Scientific and Engineering Practices
- Asking questions and defining problems
- Developing and using models
- Planning and carrying out investigations
- Analyzing and interpreting data
- Using mathematics and computational thinking
- Constructing explanations and designing solutions
- Engaging in argument from evidence
- Obtaining, evaluating, and communicating information
Patterns. Observed patterns of forms and events guide organization and classification, and they prompt questions about relationships and the factors that influence them.
Cause and effect: Mechanism and explanation. Events have causes, sometimes simple, sometimes multifaceted. A major activity of science is investigating and explaining causal relationships and the mechanisms by which they are mediated. Such mechanisms can then be tested across given contexts and used to predict and explain events in new contexts.
Scale, proportion, and quantity. In considering phenomena, it is critical to recognize what is relevant at different measures of size, time, and energy and to recognize how changes in scale, proportion, or quantity affect a system’s structure or performance.
Systems and system models. Defining the system under study—specifying its boundaries and making explicit a model of that system—provides tools for understanding and testing ideas that are applicable throughout science and engineering.
Energy and matter: Flows, cycles, and conservation. Tracking fluxes of energy and matter into, out of, and within systems helps one understand the systems’ possibilities and limitations.
Structure and function. The way in which an object or living thing is shaped and its substructure determine many of its properties and functions.
Stability and change. For natural and built systems alike, conditions of stability and determinants of rates of change or evolution of a system are critical elements of study.
Disciplinary Core Ideas
- (MS-LS1-1) Conduct an investigation to provide evidence that living things are made of cells; either one cell or many different numbers and types of cells.
- (MS-LS1-2) Develop and use a model to describe the function of a cell as a whole and ways the parts of cells contribute to the function.
- (MS-LS1-3) Use argument supported by evidence for how the body is a system of interacting sub-systems composed of groups of cells.
- (MS-LS1-5) Construct a scientific explanation based on evidence for how environmental and genetic factors influence the growth of organisms.
- (MS-LS1-7) Develop a model to describe how food is rearranged through chemical reactions forming new molecules that support growth and/or release energy as this matter moves through an organism.
- (HS-LS1-2) Develop and use a model to illustrate the hierarchical organization of interacting systems that provide specific functions within multicellular organisms.
- (HS-LS1-3) Plan and conduct an investigation to provide evidence that feedback mechanisms maintain homeostasis.
- (HS-LS1-7) Use a model to illustrate that cellular respiration is a chemical process whereby the bonds of food molecules and oxygen molecules are broken and the bonds in new molecules are formed resulting in a net transfer of energy.
- (HS-LS3-1) Ask questions to clarify relationship about the role of DNA and chromosomes in coding the instructions for characteristic traits passed from parents to offspring.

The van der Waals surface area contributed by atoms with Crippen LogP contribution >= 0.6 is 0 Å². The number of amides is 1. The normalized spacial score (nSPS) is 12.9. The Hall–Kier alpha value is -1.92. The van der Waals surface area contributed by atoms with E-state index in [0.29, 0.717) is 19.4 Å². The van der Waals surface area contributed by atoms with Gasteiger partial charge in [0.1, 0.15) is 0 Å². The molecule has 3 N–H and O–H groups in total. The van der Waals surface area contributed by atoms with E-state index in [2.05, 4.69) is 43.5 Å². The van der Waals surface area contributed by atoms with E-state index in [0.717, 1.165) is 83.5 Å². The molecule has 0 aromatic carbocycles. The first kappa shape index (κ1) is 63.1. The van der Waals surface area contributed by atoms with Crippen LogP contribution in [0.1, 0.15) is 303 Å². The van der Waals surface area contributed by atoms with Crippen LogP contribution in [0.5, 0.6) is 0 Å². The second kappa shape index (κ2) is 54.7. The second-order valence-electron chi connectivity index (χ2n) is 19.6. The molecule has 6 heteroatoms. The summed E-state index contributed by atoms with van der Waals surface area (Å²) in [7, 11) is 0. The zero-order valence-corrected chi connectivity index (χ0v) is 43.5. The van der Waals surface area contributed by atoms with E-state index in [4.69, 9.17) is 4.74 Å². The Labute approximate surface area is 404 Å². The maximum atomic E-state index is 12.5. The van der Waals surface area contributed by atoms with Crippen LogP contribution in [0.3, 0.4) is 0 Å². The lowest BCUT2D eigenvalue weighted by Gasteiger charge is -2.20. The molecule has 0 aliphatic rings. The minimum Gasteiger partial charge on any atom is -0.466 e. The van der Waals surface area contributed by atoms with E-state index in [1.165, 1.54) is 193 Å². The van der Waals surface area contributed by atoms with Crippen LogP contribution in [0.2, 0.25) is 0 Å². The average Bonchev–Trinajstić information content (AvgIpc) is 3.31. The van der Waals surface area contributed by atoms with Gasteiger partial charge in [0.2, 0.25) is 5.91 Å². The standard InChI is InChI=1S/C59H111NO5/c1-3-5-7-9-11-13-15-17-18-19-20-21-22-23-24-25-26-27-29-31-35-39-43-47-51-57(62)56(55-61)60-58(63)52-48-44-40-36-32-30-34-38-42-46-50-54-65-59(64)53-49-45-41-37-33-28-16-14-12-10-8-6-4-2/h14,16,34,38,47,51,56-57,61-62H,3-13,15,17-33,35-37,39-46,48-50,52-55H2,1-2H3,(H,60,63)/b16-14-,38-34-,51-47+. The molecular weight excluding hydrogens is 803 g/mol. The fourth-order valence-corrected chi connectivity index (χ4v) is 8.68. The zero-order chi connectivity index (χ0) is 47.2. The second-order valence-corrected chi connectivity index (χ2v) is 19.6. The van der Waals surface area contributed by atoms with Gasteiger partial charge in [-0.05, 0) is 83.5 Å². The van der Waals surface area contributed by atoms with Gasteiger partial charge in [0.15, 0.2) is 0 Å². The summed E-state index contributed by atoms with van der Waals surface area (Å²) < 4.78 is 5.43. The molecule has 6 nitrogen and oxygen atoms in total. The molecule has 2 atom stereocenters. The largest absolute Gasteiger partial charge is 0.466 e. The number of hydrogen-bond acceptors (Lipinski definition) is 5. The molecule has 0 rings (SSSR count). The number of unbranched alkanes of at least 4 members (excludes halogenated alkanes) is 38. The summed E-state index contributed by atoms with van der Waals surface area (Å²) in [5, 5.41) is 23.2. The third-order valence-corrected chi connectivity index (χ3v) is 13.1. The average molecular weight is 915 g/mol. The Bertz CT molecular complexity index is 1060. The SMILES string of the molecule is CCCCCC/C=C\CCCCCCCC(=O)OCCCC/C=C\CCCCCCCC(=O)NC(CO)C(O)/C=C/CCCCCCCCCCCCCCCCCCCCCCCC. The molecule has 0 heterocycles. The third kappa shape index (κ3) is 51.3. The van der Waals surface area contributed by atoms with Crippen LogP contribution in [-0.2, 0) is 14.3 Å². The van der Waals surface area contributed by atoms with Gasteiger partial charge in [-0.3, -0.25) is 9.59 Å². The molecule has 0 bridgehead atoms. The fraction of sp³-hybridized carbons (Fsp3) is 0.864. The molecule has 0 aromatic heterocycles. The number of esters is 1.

Common Core State Standards (CCSS)
Middle School + High School
- (CCSS ELA-LITERACY RI.9-10.1) Cite strong and thorough textual evidence to support analysis of what the text says explicitly as well as inferences drawn from the text.
- (CCSS.ELA-LITERACY.RI.9-10.8) Delineate and evaluate the argument and specific claims in a text, assessing whether the reasoning is valid and the evidence is relevant and sufficient; identify false statements and fallacious reasoning.
- (CCSS.ELA-LITERACY.RI.9-10.10) By the end of grade 9, read and comprehend literary nonfiction in the grades 9-10 text complexity band proficiently, with scaffolding as needed at the high end of the range. By the end of grade 10, read and comprehend literary nonfiction at the high end of the grades 9-10 text complexity band independently and proficiently.
- (CCSS.ELA-LITERACY.RI.11-12.1) Cite strong and thorough textual evidence to support analysis of what the text says explicitly as well as inferences drawn from the text, including determining where the text leaves matters uncertain.
- (CCSS.ELA-LITERACY.RST.11-12.1) Cite specific textual evidence to support analysis of science and technical texts, attending to important distinctions the author makes and to any gaps or inconsistencies in the account.
- (CCSS.ELA-LITERACY.RST.11-12.2) Determine the central ideas or conclusions of a text; summarize complex concepts, processes, or information presented in a text by paraphrasing them in simpler but still accurate terms.
- (CCSS.ELA-LITERACY.RST.11-12.3) Follow precisely a complex multistep procedure when carrying out experiments, taking measurements, or performing technical tasks; analyze the specific results based on explanations in the text.
- (CCSS.ELA-LITERACY.RST.11-12.4) Determine the meaning of symbols, key terms, and other domain-specific words and phrases as they are used in a specific scientific or technical context relevant to grades 11-12 texts and topics.
- (CCSS.ELA-LITERACY.RST.11-12.8) Evaluate the hypotheses, data, analysis, and conclusions in a science or technical text, verifying the data when possible and corroborating or challenging conclusions with other sources of information.
- (CCSS.ELA-LITERACY.RST.11-12.9) Synthesize information from a range of sources (e.g., texts, experiments, simulations) into a coherent understanding of a process, phenomenon, or concept, resolving conflicting information when possible.